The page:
Which gets you to another problem with slow growth models. Mella claims to have solved the horizon problem. The trouble is that he solves it too well. The universe is very smooth but we do see lumps, and if the universe was always causally connected, it would be a lot smoother than we see.

One way of thinking about it is that the big bang is like a "cosmic clarinet". A clarinet works because you have a reed that produces random vibrations. These vibrations then gets trapped in a tube which sets up standing waves that amplify those vibrations at specific frequencies. The big bang works the same way. You have inflation which produces the initial static. At that point the vibrations get trapped in a tube. What happens with the universe is that there is a limit to which vibrations can affect each other. If the universe is five minutes old, then bits of space that are more than five light minutes apart can't interact. This "cosmic horizon" creates a barrier that enhances some frequencies and not others.

So the universe works like a clarinet and produces a specific "sound". You can then figure out lots of stuff from the "sound of the big bang". If you grow the universe slowly then the "cosmic horizon" is much further way, and I doubt you'd get much in the way acoustic oscillations.
Density inhomogeneities in the CMB are limited by sound speed not light speed, the 'cosmic horizon' for these inhomogeneities is a 'sound horizon' and the maximum speed of sound, which is in a radiation-dominated fluid, is c/√3. The 'lumps' grow continuously and 'slowly', with no Inflation, resulting in the same size as the smaller primordial 'lumps' in the standard model after being inflated.
Having too **little** lithium isn't a huge problem. You can easily imagine lots of things that could burn lithium and you can also question the accuracy of the stellar measurements.
And yet it seems we can't: The cosmic lithium problem: an observer's perspective Memorie della Societa Astronomica Italiana Supplementi, 2012 Vol. 22, pag. 9
Using the cosmological constants derived from WMAP, the standard big bang nucleosynthesis (SBBN) predicts the light elements primordial abundances for 4He, 3He, D, 6Li and 7Li. These predictions are in satisfactory agreement with the observations, except for lithium which displays in old warm dwarfs an abundance depleted by a factor of about 3. Depletions of this fragile element may be produced by several physical processes, in different stellar evolutionary phases, they will be briefly reviewed here, none of them seeming yet to reproduce the observed depletion pattern in a fully convincing way.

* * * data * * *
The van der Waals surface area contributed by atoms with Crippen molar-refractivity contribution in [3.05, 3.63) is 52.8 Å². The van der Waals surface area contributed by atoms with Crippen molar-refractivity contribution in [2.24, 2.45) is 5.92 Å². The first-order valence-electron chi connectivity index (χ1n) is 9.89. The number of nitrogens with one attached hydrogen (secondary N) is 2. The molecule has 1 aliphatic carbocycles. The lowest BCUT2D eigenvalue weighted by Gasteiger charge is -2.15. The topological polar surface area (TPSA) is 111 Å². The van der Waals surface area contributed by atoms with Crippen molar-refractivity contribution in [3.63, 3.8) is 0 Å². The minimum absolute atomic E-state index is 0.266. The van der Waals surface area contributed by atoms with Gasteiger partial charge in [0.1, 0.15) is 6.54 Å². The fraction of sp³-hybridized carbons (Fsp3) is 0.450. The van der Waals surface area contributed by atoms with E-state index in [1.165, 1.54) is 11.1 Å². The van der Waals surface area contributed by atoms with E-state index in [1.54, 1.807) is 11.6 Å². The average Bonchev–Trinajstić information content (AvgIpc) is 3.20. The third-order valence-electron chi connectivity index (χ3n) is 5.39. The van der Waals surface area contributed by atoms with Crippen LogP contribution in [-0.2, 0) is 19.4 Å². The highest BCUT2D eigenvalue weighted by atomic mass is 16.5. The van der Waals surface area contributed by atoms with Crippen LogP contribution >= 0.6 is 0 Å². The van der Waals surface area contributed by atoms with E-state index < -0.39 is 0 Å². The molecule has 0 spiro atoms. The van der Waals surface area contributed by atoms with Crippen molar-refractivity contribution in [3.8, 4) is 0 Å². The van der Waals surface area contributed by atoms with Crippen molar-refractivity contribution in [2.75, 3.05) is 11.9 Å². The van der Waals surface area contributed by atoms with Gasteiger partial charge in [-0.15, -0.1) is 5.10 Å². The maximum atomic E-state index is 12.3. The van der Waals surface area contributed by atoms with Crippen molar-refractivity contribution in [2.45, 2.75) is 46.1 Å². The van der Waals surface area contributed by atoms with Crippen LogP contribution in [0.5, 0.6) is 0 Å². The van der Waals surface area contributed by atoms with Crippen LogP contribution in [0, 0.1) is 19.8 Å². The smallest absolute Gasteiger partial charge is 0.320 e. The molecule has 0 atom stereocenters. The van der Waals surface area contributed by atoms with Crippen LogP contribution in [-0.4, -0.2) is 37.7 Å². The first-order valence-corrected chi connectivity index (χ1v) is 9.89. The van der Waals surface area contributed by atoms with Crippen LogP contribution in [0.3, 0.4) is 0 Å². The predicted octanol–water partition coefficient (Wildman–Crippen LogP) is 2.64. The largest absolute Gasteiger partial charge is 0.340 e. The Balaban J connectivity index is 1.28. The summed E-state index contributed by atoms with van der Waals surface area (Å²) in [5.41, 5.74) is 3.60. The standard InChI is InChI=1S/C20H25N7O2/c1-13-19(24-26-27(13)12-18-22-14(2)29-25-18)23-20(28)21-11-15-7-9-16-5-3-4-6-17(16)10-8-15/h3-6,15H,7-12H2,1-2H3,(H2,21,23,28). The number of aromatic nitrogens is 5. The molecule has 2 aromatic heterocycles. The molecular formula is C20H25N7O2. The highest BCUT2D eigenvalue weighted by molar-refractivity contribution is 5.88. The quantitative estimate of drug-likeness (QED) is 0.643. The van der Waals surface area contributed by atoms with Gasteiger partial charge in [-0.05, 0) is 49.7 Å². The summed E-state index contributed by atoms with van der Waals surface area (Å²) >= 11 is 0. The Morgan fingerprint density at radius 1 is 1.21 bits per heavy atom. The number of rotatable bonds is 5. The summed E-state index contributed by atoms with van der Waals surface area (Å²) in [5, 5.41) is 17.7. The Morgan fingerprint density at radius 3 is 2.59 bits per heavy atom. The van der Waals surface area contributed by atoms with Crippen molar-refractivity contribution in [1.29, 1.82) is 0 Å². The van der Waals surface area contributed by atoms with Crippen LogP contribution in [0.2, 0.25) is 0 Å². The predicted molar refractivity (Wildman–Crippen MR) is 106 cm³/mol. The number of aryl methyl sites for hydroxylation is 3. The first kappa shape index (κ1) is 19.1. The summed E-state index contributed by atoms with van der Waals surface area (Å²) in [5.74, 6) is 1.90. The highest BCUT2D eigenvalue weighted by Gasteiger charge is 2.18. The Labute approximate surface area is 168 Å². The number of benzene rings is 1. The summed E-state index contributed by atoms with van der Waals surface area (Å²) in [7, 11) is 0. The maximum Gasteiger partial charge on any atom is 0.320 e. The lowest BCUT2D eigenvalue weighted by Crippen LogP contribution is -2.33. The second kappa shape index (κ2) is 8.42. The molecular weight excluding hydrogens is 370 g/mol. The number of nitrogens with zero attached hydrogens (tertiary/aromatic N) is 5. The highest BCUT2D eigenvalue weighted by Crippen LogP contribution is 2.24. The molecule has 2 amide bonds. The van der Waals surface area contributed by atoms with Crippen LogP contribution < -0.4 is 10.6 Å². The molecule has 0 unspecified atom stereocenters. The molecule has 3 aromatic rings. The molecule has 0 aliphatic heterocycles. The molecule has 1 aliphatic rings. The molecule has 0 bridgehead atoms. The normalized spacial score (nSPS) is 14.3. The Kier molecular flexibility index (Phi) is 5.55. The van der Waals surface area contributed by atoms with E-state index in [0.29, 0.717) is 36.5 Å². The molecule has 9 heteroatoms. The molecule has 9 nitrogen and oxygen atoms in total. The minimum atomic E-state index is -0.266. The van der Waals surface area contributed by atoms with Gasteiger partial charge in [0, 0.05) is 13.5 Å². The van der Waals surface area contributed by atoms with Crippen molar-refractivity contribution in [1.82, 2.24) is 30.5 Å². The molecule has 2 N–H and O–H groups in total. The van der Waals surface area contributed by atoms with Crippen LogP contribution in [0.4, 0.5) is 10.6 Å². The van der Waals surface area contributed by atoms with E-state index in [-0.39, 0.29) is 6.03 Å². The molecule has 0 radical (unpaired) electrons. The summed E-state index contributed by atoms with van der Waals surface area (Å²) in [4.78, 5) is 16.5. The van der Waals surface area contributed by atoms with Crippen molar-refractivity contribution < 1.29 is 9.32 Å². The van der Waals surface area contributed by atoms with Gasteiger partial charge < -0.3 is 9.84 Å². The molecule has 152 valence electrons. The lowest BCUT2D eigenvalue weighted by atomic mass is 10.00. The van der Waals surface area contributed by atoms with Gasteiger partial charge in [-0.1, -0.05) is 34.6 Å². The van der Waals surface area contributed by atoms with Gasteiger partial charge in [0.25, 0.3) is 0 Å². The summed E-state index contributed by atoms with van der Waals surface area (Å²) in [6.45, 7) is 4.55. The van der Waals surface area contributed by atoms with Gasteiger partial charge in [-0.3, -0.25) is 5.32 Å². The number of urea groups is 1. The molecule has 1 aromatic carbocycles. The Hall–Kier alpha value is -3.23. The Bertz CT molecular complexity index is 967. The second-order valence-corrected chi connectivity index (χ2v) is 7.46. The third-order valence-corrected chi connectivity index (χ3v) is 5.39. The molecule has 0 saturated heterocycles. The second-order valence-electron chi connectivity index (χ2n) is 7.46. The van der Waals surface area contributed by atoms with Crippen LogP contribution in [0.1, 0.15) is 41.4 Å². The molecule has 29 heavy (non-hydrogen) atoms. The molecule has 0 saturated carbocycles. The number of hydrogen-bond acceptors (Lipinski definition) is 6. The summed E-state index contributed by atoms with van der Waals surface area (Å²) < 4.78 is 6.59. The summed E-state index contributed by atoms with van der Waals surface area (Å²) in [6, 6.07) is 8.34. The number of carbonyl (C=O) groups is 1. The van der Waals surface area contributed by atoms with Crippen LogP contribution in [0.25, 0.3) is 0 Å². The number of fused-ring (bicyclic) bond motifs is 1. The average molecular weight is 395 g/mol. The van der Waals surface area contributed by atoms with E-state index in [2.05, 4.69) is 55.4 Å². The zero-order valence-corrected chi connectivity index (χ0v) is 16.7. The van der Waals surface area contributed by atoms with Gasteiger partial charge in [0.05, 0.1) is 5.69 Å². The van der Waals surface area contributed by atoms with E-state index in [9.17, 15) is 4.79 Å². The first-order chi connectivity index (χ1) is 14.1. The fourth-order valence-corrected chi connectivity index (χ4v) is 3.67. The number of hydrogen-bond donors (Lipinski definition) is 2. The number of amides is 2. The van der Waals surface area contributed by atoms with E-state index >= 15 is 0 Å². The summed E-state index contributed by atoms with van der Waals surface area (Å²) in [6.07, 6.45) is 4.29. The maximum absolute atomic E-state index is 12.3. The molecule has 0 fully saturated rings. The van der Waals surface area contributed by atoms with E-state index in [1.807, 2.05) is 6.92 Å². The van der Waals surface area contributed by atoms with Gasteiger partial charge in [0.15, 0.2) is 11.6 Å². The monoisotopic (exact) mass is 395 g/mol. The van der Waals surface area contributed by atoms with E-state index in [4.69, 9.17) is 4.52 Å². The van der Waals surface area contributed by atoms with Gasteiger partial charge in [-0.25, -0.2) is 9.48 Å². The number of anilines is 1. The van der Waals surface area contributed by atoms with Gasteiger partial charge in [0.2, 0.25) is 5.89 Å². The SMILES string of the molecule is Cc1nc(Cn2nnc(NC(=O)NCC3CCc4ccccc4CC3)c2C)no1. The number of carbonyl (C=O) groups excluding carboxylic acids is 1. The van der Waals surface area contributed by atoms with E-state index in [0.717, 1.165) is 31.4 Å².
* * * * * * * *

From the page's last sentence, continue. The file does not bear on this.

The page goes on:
[tex] T = \frac{1}{H_0} \int_0^1 \frac{da}{\sqrt{ \Omega_{k, 0} + \displaystyle \frac{\Omega_{m, 0} }{a} +\displaystyle \frac{\Omega_{r,0} }{a^2}+ \Omega_{\Lambda,0} a^2 }}. [/tex]
The coincidence therefore means the integral is unity, within observational error, with no mention of LCDM. The cosmological parameters determined in the LCDM model coincidentally result in the integral having a value of 1, in and only in the present epoch, but in the FC model they do so necessarily because the EOS is ω = -1/3.
Except that in the standard cosmology, the integral "magically" becomes one because we've calculated the various omega's and by some cosmic coincidence that happens to be one. If you toss out the calculations of the omegas, then there is no "magic". The omegas are bogus and so is the integral, and you have nothing to explain.
The integral gives the age of the universe in a general cosmological model, the Omegas are not 'bogus', with the density made up of different species: matter (baryonic and non-baryonic) , radiation, dark energy and a component for curvature where [itex] \Omega_{k, 0}=1−\Omega_{m,0}−\Omega_{\Lambda,0}[/itex] in a flat universe.

I am not 'tossing out the calculations of the Omegas', they exist (at least most of them) in any model and there may well be something to explain: the fact that the integral appears to be very near unity.
The other thing is that we are in "adversarial boxing mode" and not "teaching mode." If I had a student write a research paper about slow growth cosmologies, and then they talk about deuterium spallation, then I'd mention to them that they should include some references to the work in the 1970's
Such as: The Formation of Deuterium and the Light Elements by Spallation in Supernova Shocks Where Colgate finds that if 1% of galactic matter has been processed through Type II S/N then that would explain observed deuterium abundance.

The existence of ionisation and high metallicity in the early universe suggests that in fact there were a lot of supernova, even hyper-nova, from Pop III stars, so deuterium production from spallation in their shocks could have been efficient enough.

Garth